Properties of Vinegar

What is Vinegar

"Great, the pH and other properties of vinegar
all grouped together on one convenient page!"

The physical and chemical properties of vinegar reflect the fact that vinegar is mainly a dilute aqueous solution of acetic acid.

This acid liquid which we call vinegar, is the product of two biochemical processes:
  1. Alcoholic fermentation, which converts natural sugars into alcohol.
  2. alcoholic fermentation

  3. Acid fermentation in which acetobacter, microorganisms present in the air we breathe, converts the alcohol into acid.
Acid fermentation

And it is this acid, which imparts the sour taste to vinegar along with its cleaning and antiseptic or germ killing properties.

Of course most vinegars are much more than dilute solutions of acetic acid. Depending on the fruit or feed stock they are made from, and the amount of processing, they will contain various amounts of minerals, vitamins, fiber, enzymes and other organic compounds.

These are all however, minor components in the vinegar even though they are major contributors to the product's flavor and aroma as well as its overall nutrition and health benefits.

The following bulk physical and chemical properties of vinegar, such as a malt vinegar, apple cider vinegar or distilled white vinegar, come from its major components - acetic acid and water:

Chemical Formula for Vinegar

As far as chemical reactions are concerned, vinegar is a dilute solution of acetic acid, so it has the same chemical formula as acetic acid.
A molecule of acetic acid contains two carbon, four hydrogen and two oxygen atoms which is often written as CH3COOH to reflect it's actual molecular structure:

Chemical Formula for Vinegar

The reaction between vinegar and baking soda is used by students of all ages to learn about chemical reactions and the properties of vinegar and at the same time to have some fun launching home made rockets or demonstrating erupting volcanoes.

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Properties of Vinegar - pH of Vinegar

The term "pH" is derived from "potential hydrogen" and refers to the amount of hydrogen ions present in solution.
Mathematically, pH is equal to the negative logarithm (base 10) of the hydrogen ion concentration in moles per liter, so if the pH of a solution decreases by 1 pH unit then its hydrogen ion concentration increases by ten times.
Pure water has a pH of 7 and is neutral whereas anything with a pH less than 7 is acidic and anything with a pH greater than 7 is basic.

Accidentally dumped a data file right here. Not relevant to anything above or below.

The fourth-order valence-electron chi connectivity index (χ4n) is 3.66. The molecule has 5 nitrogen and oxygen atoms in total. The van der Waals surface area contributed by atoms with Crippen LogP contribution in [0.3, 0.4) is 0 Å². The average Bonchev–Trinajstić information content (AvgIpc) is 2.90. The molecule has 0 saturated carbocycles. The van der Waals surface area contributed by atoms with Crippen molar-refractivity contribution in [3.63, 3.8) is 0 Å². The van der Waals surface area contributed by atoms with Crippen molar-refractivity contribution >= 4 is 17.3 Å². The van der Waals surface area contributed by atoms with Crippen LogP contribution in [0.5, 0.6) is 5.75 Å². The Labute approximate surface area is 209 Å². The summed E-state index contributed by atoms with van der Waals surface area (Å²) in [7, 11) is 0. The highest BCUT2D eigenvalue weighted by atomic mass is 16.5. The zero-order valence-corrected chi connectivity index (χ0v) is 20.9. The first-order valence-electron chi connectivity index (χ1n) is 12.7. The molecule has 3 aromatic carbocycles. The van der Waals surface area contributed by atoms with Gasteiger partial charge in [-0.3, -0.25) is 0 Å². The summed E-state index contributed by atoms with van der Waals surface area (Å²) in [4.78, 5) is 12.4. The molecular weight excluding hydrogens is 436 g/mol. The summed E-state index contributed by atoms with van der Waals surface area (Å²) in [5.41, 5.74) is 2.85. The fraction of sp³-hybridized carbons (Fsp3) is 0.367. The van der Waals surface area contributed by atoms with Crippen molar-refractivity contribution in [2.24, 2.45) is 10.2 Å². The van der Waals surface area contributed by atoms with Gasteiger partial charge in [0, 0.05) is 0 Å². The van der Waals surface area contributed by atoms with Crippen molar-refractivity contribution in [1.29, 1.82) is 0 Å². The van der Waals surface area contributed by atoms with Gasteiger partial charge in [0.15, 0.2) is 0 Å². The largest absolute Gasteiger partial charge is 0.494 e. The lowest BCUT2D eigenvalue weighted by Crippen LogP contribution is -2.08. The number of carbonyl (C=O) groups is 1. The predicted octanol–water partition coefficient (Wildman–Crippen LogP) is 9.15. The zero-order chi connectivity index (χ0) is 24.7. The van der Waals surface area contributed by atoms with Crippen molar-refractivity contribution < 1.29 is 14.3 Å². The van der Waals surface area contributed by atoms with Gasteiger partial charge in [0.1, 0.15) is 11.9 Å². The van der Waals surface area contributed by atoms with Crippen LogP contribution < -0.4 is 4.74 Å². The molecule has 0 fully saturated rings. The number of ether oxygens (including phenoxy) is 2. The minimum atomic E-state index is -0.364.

The pH of vinegar depends upon how much acid is present, but most commercial distilled white vinegars contain 5% acetic acid and have a pH of about 2.4.
To put that in perspective, the following table compares the pH of vinegar to some other common solutions:

pH Table

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Properties of Vinegar - Density of Vinegar

The density, or mass per unit volume, of a solution is used in many analytical calculations and can be measured with a hydrometer.

For a typical commercial vinegar with a 5% acetic acid content, the density is about 1.01 grams per milliliter.

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Properties of Vinegar - Freezing Point of Vinegar

The freezing point of vinegar, like the pH and density, depends on how much acetic acid is present.
A typical commercial vinegar with a 5% acetic acid content will have a freezing point of about -2 degrees Celsius (28 F).

An interesting use for the freezing point of vinegar comes up in the best selling novel "The Da Vinci Code" written by Dan Brown.
In it, he makes use of an ancient portable vault (a cryptex) to hide secret messages written on papyrus and wrapped around a fragile vial of vinegar.
The cryptex can only be opened up by dialing in the correct password. Any attempt to open it by force results in the vial breaking and the vinegar destroying the papyrus with its precious message.

Knowing that the freezing point of vinegar is only -2 degrees C, it would be a simple matter to place the cryptex in a freezer to freeze the vinegar and then to break open the vault without worrying about the vinegar destroying the papyrus and its message.

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Properties of Vinegar- Boiling Point of Vinegar

The boiling point of vinegar, like all the other physical properties of vinegar, depends on its acid concentration.
A typical distilled white vinegar containing 5% acetic acid (and 95% water) will boil at about 100.6 degrees Celsius (213 F).

Consider the acetic acid as a solute that raises the boiling point of pure water. The more acetic acid present, the higher the boiling point of the vinegar.
Pure acetic acid, called glacial acetic acid, has a boiling point of 118.1 degrees Celsius (244.5 F).

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Vinegar MSDS or SDS

A material safety data sheet (MSDS) or safety data sheet (SDS) is a sheet containing physical and chemical information on a particular substance. It quantifies that substance's risks, safety and impact on the environment.
Everyone can use these sheets, although they are mainly designed to provide workers and emergency personnel with procedures for handling and working with various substances in a safe manner.

A safety data sheet for table strength vinegar (4.0 to 8.0% acetic acid) can be found online. (Web Link)

Each vinegar manufacturer, generally, will have his own MSDS or SDS to cover his own particular products.

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